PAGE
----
time that I became exposed to Web standards and the range of topics that
interest me these days. Since that time, the passion has been re-ignited, and
InformIT has allowed me to pick up the column again, this time with the name
“Integrated Web Design” based on my book of the same name, which was based on
the original column. Oh, what a web we weave.
Q: Describe your work as Executive Editor
A: The happiest days of my life to date surrounded
the work I did for WebReview. I came in as the transitional managing editor,
when O’Reilly sold the online magazine to CMP Media, which owned Web Techniques
and the WEB conference series among many other technical properties.
It was a
fascinating process to take an online magazine from one company to another,
rework and refashion its efforts as well as redesign the entire site. It was
such a successful transition that I was asked to stay on for a year as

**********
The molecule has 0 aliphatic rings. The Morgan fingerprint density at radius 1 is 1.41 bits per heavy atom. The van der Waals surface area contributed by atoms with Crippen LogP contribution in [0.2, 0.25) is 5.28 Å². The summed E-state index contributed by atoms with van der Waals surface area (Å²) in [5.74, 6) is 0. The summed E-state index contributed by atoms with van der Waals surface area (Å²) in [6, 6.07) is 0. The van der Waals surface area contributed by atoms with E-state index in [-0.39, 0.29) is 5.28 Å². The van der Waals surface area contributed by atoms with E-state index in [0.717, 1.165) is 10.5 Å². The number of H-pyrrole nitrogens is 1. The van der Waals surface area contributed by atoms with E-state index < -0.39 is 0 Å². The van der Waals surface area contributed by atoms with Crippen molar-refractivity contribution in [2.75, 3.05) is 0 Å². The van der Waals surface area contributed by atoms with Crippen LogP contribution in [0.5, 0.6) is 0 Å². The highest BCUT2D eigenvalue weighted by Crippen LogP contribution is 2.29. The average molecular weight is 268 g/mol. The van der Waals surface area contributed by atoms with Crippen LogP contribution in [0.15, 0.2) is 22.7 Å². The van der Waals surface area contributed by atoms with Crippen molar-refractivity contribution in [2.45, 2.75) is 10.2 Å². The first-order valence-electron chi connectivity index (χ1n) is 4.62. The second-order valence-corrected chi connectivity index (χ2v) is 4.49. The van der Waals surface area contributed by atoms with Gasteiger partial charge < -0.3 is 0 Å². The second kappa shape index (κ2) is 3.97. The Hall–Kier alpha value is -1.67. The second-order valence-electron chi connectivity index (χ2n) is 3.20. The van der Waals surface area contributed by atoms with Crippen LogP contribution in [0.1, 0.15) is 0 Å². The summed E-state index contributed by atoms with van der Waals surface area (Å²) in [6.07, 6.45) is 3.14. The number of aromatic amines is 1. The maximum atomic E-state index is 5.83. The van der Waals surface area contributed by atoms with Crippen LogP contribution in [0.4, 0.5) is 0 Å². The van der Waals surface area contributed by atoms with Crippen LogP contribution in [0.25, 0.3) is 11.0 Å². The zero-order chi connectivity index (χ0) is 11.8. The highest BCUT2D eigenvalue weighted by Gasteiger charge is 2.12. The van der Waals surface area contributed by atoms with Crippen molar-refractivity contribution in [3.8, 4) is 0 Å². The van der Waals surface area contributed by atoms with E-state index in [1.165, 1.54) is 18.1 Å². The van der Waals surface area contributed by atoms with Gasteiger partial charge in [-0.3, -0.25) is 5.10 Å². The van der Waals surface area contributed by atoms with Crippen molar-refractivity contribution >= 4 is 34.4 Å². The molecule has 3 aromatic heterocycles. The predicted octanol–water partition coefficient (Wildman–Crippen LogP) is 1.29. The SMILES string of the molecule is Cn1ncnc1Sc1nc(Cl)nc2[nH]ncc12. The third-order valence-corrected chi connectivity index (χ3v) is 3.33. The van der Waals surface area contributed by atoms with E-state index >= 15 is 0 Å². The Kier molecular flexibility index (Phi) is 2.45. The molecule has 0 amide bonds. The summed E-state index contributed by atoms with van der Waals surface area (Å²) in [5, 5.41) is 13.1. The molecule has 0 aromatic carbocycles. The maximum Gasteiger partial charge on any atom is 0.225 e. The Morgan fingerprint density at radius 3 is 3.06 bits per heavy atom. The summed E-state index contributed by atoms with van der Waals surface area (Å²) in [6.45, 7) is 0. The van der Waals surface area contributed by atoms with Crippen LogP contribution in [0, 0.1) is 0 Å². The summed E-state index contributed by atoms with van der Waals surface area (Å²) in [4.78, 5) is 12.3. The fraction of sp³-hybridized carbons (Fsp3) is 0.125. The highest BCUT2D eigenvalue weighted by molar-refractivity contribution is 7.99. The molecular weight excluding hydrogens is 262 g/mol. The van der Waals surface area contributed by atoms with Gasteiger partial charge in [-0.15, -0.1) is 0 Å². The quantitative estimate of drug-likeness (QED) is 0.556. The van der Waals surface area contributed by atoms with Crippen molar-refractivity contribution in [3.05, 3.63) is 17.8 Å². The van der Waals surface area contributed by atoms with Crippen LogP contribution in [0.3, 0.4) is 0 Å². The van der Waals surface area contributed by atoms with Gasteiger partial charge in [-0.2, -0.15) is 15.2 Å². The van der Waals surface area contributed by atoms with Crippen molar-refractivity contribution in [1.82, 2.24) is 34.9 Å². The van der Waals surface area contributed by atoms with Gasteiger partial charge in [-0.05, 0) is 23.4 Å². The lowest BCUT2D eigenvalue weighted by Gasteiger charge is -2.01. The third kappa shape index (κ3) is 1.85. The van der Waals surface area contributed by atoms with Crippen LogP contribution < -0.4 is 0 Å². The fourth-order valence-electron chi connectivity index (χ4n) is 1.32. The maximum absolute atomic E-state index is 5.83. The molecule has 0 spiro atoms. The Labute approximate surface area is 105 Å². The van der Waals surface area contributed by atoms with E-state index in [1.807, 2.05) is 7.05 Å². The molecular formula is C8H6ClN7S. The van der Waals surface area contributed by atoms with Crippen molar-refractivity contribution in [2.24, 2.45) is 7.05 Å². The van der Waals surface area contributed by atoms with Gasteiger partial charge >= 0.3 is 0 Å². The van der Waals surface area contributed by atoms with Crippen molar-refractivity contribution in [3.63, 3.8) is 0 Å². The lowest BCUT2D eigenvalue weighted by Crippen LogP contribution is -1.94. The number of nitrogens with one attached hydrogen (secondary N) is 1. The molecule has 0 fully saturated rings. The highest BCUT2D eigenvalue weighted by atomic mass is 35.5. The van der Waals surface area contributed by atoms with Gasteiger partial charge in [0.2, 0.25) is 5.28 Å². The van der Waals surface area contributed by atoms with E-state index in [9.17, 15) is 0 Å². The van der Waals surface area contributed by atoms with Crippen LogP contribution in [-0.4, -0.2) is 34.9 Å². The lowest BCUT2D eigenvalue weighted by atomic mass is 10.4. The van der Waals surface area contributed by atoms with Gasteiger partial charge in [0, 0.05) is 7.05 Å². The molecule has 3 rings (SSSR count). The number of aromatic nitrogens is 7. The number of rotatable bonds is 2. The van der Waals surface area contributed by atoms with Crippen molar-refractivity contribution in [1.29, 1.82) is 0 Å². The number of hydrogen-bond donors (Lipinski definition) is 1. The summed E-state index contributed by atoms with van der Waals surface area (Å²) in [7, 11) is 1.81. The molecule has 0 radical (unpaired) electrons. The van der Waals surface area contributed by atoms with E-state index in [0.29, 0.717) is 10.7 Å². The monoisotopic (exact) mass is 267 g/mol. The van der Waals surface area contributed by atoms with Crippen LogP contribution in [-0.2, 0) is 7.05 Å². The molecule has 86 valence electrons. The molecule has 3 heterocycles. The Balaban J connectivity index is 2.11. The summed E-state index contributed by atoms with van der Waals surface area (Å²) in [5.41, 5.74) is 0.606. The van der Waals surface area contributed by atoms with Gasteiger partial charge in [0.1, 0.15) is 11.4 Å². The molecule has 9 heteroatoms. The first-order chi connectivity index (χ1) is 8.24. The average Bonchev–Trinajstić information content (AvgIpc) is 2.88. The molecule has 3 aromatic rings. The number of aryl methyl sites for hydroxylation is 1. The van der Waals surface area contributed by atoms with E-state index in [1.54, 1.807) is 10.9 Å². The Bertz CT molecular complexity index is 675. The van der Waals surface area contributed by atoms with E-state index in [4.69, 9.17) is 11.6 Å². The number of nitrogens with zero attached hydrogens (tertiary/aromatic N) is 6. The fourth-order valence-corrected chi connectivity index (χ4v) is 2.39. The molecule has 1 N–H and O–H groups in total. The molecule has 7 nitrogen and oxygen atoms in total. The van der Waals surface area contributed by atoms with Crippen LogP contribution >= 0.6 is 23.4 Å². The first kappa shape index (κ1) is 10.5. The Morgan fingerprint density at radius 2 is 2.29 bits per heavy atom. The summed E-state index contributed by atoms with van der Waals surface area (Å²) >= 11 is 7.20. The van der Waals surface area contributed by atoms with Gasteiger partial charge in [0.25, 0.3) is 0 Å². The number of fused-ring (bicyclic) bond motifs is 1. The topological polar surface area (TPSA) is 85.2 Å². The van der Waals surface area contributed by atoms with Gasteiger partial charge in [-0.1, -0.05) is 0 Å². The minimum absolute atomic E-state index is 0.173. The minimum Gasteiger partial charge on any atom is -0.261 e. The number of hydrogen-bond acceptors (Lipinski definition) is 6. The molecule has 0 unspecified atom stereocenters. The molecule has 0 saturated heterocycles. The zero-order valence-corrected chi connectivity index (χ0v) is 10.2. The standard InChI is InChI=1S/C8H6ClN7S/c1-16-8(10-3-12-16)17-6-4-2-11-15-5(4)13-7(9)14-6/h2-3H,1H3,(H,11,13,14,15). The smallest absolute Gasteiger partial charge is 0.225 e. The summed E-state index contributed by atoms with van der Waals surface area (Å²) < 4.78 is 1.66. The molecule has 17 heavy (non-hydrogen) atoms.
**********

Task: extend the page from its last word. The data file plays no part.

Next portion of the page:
Executive Editor, and what a year it was. I worked with the best team ever,
I got to work from home in Tucson and commute to San Francisco once a month –
which was a terrific balance for me, and I got to meet so many of the amazing
writers, designers, and developers who graced us with their talents. In fact,
some of my very close colleagues today, such as Eric Meyer, Christopher
Schmitt, Nick Finck, Biz Stone – the list goes on and on – came out of that
It was a great period of my life and I mourn its passing, which it
decidedly did when the dot.bomb hit.
Q: What ten goals do you hope to accomplish
as one of the “Top 25 Most Influential Women on the Web”?
A: 1) Promote web standards.
2) Promote accessibility.
3) Promote best practices.
4) Assist people in pursuing their
professional goals within the industry.
5) Continue speaking and meeting people
from all corners of the industry and the world.